Bicycle Brouhaha

A turf war has broken out between two Canadian bicycle industry associations.

Aturf war has broken out between two Canadian bicycle industry associations. One wants substantial tariffs and import quotas applied to bikes coming into Canada, while the other argues such measures are anti-competitive and would ultimately penalize Canadian consumers.

The Canadian Bicycle Manufacturers Association, which represents two domestic manufacturers, Procycle Group Inc. and Raleigh Canada Ltd., made a complaint to the Canadian International Trade Tribunal in November, seeking protection from cheaper foreign bicycle imports, primarily from China. The submission calls for a hefty 48% duty on all imported bicycles and painted frames. Raleigh Canada's VP of finance, Ken Morrison, says domestic bike manufacturers simply want a “level playing field.” Otherwise, Raleigh and Procycle may have to close their factories, laying off up to 600 workers.

Alas, tariffs and quotas levied on imported bikes are about as appealing as a flat tire for Canada's bicycle importers and specialty retailers.

Challenging CBMA's desire for increased protection is the Canadian Association of Specialty Bicycle Importers, which is supported by 14 importers (over 20 brands) and about 800 specialty bicycle retailers across Canada, collectively employing more than 5,000 people.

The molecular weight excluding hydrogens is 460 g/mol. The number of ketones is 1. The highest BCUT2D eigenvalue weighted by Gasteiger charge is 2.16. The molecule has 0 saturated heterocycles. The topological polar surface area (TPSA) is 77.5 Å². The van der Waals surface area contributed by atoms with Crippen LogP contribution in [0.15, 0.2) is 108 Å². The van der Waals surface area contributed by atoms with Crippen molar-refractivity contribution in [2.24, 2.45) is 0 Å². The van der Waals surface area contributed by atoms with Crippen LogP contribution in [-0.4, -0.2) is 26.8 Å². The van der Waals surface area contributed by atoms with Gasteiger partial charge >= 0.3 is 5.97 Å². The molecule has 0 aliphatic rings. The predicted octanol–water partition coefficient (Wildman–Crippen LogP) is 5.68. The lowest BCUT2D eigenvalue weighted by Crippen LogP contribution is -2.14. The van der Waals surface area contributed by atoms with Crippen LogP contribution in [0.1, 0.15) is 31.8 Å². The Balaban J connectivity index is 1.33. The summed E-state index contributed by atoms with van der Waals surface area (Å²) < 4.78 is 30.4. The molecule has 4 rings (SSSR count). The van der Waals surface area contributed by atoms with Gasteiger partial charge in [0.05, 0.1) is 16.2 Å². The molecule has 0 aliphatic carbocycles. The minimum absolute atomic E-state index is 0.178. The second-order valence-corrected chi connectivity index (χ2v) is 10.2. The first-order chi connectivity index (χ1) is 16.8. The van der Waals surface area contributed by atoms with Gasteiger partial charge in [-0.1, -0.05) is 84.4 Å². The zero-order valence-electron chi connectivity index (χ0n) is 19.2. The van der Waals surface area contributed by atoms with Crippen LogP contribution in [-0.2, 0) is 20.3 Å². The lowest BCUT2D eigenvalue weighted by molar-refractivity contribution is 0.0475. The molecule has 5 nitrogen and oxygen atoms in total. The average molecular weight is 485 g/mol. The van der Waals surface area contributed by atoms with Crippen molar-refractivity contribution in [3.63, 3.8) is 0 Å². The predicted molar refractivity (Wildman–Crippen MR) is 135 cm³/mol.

CBMA's move was prompted by recent changes in the way Canada interprets China, with respect to the bike industry. In 1992, Ottawa enacted anti-dumping duties that prevented Chinese companies from importing bicycles deemed (by Ottawa) to be unfairly priced. The Canada Border Service Agency reinvestigated the matter in March 2004, and decided to stop treating China as a subsidized “non-market economy.” China can now ship bicycles without being subjected to anti-dumping penalties.

CASBI spokesman Jake Heilbron, who is also chairman of Vancouver-based Kona Bicycle Co., notes that the protection was, if anything, counter-productive in terms of fostering innovation.

“[Procycle and Raleigh] really haven't changed much–their method of fabrication is 20 to 30 years old,” he says. Spokesmen from Raleigh and Procycle refused to comment on Heilbron's assertion.

It is smaller shops, such as Toronto-based Cervélo Cycles Inc., that are leading the way in innovation, producing world-class bikes that retail for up to $12,000. Segment leader Ivan Basso rode a Cervélo in the 2005 Tour de France.

CASBI's Heilbron maintains a 48% tariff on bicycle imports, plus quotas, will be “deathly serious” for retailers, and claims prices for imports could increase 30% to 40%.

Gerard Vroomen is the co-founder/owner of Toronto-based Cervélo Cycles. Vroomen notes border cities such as Buffalo and Detroit will become “bicycle shop Meccas” for Canadian consumers if the tariff goes through and says he will have no choice but to relocate.

A price increase would also hurt Canadian cycling enthusiasts, says Benjamin Sadavoy, publisher and editor of Pedal and Bike Trade Canada magazines. He contends the tariff is likely to slash bike sales by more than half: “What rational business model can accept a 48% [price] increase?” he asks.

The tribunal presents its report to the federal cabinet in September.